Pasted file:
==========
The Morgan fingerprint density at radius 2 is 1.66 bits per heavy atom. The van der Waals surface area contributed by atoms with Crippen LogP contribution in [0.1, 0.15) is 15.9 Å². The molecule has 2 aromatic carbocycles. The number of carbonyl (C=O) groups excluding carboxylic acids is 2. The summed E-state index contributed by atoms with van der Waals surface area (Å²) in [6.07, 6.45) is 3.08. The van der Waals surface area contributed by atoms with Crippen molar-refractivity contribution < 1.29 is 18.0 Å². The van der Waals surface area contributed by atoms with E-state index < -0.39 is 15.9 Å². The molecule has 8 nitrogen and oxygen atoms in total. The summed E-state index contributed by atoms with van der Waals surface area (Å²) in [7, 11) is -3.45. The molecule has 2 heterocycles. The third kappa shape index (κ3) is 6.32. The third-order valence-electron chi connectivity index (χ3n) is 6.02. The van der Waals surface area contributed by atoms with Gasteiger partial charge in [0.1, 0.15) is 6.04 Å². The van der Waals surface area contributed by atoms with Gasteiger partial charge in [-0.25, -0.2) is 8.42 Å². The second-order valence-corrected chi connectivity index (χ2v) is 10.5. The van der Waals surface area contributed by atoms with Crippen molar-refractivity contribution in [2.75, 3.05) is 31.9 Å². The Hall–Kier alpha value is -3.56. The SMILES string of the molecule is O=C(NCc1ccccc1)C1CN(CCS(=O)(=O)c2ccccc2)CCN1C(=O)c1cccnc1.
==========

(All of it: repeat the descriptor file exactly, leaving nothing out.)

The Morgan fingerprint density at radius 2 is 1.66 bits per heavy atom. The van der Waals surface area contributed by atoms with Crippen LogP contribution in [0.1, 0.15) is 15.9 Å². The molecule has 2 aromatic carbocycles. The number of carbonyl (C=O) groups excluding carboxylic acids is 2. The summed E-state index contributed by atoms with van der Waals surface area (Å²) in [6.07, 6.45) is 3.08. The van der Waals surface area contributed by atoms with Crippen molar-refractivity contribution < 1.29 is 18.0 Å². The van der Waals surface area contributed by atoms with E-state index < -0.39 is 15.9 Å². The molecule has 8 nitrogen and oxygen atoms in total. The summed E-state index contributed by atoms with van der Waals surface area (Å²) in [7, 11) is -3.45. The molecule has 2 heterocycles. The third kappa shape index (κ3) is 6.32. The third-order valence-electron chi connectivity index (χ3n) is 6.02. The van der Waals surface area contributed by atoms with Gasteiger partial charge in [0.1, 0.15) is 6.04 Å². The van der Waals surface area contributed by atoms with Gasteiger partial charge in [-0.25, -0.2) is 8.42 Å². The second-order valence-corrected chi connectivity index (χ2v) is 10.5. The van der Waals surface area contributed by atoms with Crippen molar-refractivity contribution in [2.75, 3.05) is 31.9 Å². The Hall–Kier alpha value is -3.56. The SMILES string of the molecule is O=C(NCc1ccccc1)C1CN(CCS(=O)(=O)c2ccccc2)CCN1C(=O)c1cccnc1.